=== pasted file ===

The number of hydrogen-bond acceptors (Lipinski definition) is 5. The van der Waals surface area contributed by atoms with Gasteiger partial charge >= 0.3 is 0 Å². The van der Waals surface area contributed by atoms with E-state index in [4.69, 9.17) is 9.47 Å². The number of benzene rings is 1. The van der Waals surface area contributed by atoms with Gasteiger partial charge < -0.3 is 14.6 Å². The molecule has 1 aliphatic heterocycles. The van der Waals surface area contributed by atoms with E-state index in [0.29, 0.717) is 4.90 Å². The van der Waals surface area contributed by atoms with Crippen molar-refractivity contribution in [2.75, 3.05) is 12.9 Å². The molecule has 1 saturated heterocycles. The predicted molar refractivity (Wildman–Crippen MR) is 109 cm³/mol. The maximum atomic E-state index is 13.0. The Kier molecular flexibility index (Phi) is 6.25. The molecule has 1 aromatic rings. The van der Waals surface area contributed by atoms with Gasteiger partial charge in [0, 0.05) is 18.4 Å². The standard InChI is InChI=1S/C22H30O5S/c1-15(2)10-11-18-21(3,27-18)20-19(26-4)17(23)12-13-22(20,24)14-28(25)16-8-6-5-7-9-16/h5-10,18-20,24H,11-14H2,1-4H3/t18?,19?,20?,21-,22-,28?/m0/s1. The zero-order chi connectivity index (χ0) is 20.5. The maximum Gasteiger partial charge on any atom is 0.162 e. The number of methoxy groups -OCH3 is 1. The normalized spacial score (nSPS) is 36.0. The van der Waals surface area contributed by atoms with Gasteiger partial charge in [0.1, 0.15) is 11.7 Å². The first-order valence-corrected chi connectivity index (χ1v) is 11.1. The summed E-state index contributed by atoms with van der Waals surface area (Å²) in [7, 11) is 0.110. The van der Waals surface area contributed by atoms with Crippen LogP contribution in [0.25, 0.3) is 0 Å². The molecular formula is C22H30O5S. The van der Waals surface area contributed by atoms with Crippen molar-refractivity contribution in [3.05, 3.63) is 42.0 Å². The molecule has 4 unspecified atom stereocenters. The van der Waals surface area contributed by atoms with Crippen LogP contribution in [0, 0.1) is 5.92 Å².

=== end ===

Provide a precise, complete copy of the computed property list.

The number of hydrogen-bond acceptors (Lipinski definition) is 5. The van der Waals surface area contributed by atoms with Gasteiger partial charge >= 0.3 is 0 Å². The van der Waals surface area contributed by atoms with E-state index in [4.69, 9.17) is 9.47 Å². The number of benzene rings is 1. The van der Waals surface area contributed by atoms with Gasteiger partial charge < -0.3 is 14.6 Å². The molecule has 1 aliphatic heterocycles. The van der Waals surface area contributed by atoms with E-state index in [0.29, 0.717) is 4.90 Å². The van der Waals surface area contributed by atoms with Crippen molar-refractivity contribution in [2.75, 3.05) is 12.9 Å². The molecule has 1 saturated heterocycles. The predicted molar refractivity (Wildman–Crippen MR) is 109 cm³/mol. The maximum atomic E-state index is 13.0. The Kier molecular flexibility index (Phi) is 6.25. The molecule has 1 aromatic rings. The van der Waals surface area contributed by atoms with Gasteiger partial charge in [0, 0.05) is 18.4 Å². The standard InChI is InChI=1S/C22H30O5S/c1-15(2)10-11-18-21(3,27-18)20-19(26-4)17(23)12-13-22(20,24)14-28(25)16-8-6-5-7-9-16/h5-10,18-20,24H,11-14H2,1-4H3/t18?,19?,20?,21-,22-,28?/m0/s1. The zero-order chi connectivity index (χ0) is 20.5. The maximum Gasteiger partial charge on any atom is 0.162 e. The number of methoxy groups -OCH3 is 1. The normalized spacial score (nSPS) is 36.0. The van der Waals surface area contributed by atoms with Gasteiger partial charge in [0.1, 0.15) is 11.7 Å². The first-order valence-corrected chi connectivity index (χ1v) is 11.1. The summed E-state index contributed by atoms with van der Waals surface area (Å²) in [7, 11) is 0.110. The van der Waals surface area contributed by atoms with Crippen LogP contribution in [0.25, 0.3) is 0 Å². The molecular formula is C22H30O5S. The van der Waals surface area contributed by atoms with Crippen molar-refractivity contribution in [3.05, 3.63) is 42.0 Å². The molecule has 4 unspecified atom stereocenters. The van der Waals surface area contributed by atoms with Crippen LogP contribution in [0, 0.1) is 5.92 Å².